After ensuring that the airway is intact, chest imaging becomes the next priority in hemodynamically stable patients for diagnosis. Both chest CT and MRI are both useful in imaging mediastinal disease.3,4,5 Chest CT with intravenous contrast is rapid and readily available in most hospitals and is most helpful in the acute situation where it aids in eliminating pathology from the aorta or other major vessels as was done in our case. Chest CT also allows localization of the lesion into one of the three anatomical compartments of the mediastinum – anterior, visceral, and paravertebral, which allows a differential to be constructed.6 MRI allows more accurate detection of invasion of contiguous structures such as the chest wall and vascular structures. Tissue density characteristics on T1 and T2 imaging help narrow the differential by distinguishing between fat and fluid laden tissue.3, 5, 6 Specifically, MRI is useful for diagnosis of hematoma, with the characteristic on T2 imaging as seen in our patient. 3, 5, 6
Serum values for tissue specific tumor markers, alpha-fetoprotein (AFP) and human chorionic gonadotrophin (beta subunit) (β-HCG) may be helpful when the diagnosis is suspected or ellusive.5 However, definitive diagnosis is determined chiefly from tissue analysis. For retrieval of tissue, either percutaneous image-guided biopsy or surgical biopsy can be performed. Percutaneous CT-guided techniques are safe and often yield a diagnosis.7 In cases where percutaneous attempts are nondiagnostic, cervical or anterior mediastinoscopy, video-assisted thorascopic techniques, and even open biopsy or resection can be used for obtaining a tissue diagnosis.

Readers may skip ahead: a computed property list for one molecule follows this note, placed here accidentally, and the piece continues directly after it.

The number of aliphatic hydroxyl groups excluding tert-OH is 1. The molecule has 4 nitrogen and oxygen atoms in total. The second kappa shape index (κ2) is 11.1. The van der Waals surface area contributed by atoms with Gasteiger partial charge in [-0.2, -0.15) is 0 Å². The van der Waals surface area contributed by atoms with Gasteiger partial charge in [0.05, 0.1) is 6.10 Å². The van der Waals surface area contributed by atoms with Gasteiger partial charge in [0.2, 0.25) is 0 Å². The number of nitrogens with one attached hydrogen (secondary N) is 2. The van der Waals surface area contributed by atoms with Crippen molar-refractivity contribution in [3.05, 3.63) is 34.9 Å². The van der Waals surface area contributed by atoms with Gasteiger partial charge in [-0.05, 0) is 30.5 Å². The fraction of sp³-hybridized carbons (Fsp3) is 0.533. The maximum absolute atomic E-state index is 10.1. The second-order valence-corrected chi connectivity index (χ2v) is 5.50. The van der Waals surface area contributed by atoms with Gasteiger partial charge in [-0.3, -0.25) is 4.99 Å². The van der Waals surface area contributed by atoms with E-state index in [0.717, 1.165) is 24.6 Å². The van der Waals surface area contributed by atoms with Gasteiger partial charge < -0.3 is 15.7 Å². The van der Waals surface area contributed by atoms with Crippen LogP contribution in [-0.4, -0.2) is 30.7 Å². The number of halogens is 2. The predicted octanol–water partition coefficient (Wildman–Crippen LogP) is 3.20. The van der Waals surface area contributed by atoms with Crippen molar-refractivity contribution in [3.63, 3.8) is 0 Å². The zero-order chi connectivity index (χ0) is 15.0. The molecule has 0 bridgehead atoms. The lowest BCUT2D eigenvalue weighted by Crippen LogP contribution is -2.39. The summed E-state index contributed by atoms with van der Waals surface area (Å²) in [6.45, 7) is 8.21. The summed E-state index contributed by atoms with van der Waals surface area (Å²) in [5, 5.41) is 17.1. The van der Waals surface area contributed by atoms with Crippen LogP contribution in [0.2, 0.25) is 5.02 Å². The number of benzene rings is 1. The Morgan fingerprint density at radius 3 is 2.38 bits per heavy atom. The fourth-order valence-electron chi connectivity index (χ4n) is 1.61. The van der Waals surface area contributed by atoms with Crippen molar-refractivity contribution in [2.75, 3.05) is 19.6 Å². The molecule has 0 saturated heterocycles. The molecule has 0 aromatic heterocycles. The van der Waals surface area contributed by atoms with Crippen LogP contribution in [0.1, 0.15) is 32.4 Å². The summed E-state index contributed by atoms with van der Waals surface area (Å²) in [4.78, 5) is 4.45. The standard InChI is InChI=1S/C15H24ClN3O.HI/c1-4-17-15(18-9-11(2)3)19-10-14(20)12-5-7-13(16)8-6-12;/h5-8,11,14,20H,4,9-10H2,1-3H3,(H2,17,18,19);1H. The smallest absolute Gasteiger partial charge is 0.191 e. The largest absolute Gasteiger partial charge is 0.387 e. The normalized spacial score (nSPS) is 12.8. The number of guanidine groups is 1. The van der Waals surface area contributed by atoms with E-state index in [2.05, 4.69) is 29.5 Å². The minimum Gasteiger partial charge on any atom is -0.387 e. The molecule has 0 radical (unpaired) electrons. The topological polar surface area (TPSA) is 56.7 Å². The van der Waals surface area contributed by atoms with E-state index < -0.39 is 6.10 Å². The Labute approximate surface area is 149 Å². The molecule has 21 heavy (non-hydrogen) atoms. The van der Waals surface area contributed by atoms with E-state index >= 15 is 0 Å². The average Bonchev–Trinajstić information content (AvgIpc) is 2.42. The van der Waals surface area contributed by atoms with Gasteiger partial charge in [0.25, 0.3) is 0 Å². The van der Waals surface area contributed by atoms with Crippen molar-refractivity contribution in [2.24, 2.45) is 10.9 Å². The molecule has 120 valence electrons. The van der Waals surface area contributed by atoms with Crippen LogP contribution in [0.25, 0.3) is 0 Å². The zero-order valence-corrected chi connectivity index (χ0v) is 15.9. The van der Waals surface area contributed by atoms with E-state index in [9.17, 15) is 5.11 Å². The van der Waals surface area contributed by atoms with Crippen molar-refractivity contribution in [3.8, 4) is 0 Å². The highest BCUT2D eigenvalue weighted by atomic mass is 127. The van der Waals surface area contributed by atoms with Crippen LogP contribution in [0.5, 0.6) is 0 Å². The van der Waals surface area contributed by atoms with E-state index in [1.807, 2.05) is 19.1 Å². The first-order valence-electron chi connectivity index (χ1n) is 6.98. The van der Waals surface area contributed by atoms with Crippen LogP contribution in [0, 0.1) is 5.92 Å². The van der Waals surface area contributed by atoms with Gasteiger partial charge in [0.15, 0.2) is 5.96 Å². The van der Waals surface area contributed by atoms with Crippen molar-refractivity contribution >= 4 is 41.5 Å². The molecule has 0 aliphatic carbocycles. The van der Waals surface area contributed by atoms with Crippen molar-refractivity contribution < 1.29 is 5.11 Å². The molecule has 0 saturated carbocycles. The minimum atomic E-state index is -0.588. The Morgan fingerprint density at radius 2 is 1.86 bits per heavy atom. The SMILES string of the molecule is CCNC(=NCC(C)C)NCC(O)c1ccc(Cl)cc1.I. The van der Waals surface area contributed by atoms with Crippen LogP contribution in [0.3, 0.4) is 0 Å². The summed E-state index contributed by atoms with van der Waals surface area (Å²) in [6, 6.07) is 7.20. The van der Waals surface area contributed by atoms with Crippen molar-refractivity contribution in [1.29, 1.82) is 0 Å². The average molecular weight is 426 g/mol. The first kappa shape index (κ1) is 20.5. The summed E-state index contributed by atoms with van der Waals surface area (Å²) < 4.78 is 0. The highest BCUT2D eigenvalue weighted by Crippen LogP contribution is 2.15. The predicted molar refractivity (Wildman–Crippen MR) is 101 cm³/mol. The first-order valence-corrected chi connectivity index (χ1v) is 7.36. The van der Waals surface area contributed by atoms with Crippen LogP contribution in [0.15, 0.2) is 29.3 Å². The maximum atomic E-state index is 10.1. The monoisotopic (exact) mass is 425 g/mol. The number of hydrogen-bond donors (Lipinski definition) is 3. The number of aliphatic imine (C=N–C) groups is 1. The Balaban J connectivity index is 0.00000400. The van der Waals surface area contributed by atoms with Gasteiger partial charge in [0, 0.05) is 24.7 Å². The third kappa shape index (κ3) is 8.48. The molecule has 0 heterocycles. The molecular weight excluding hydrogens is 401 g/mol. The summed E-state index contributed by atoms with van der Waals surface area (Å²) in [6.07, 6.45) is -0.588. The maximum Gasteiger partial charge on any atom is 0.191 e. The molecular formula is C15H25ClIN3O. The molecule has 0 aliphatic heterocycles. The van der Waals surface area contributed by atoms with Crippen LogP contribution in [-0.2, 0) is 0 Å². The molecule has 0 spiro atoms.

In our case, adequate tissue for diagnosis could not obtained via either percutaneous or open surgical methods. Imaging studies and obtained tissue narrowed the diagnosis to mediastinal hematoma. This entity of spontaneous cervicomediastinal hemorrhage was first reported by Capps in 1934.1 Since that time approximately 40 cases of spontaneous cervicomediastinal or mediastinal hemorrhage have been reported in literature.3, 8,9,10 This syndrome is characterized by sudden substernal or scapular pain with neck swelling that can lead to airway or esophageal compromise or even superior vena caval compression. Five pathologic conditions are known to predispose to spontaneous bleeding in the mediastinum. They include 1. increased intrathoracic pressure 2. severe hypertension 3. impaired hemostasis from uremia 4. extramedullary hematopoietic tissue and 5. hemorrhage from a pre-existing mass. 3, 8,9,10 Of hemorrhagic mediastinal masses, only 15 cases have successfully reported identified the pathologic lesion with mediastinal parathyroid adenomas being the most common cause as first reported by Capps. Other identified causes are germ cell tumors which typically present in the 4th decade or life with elevated tumor markers, ectopic thyroid tissue, and thymic tumors and thymic cysts which present in the 5th decade of life. Other cases have been idiopathic. 3, 8,9,10
Our diagnosis was ultimately suggested by investigating the cause of the patient's elevated serum calcium. Elevated levels of PTH combined and sestamibi imaging prompted neck exploration and excision of the ruptured parathyroid adenoma.
Yolonda L. Colson, MD. Ph.D. Brigham and Women's Hospital Division of Thoracic Surgery 75 Francis Street Boston, MA 02115 Tel: (617) 732-6824 Fax: (617) 730-2853 E-mail: email@example.com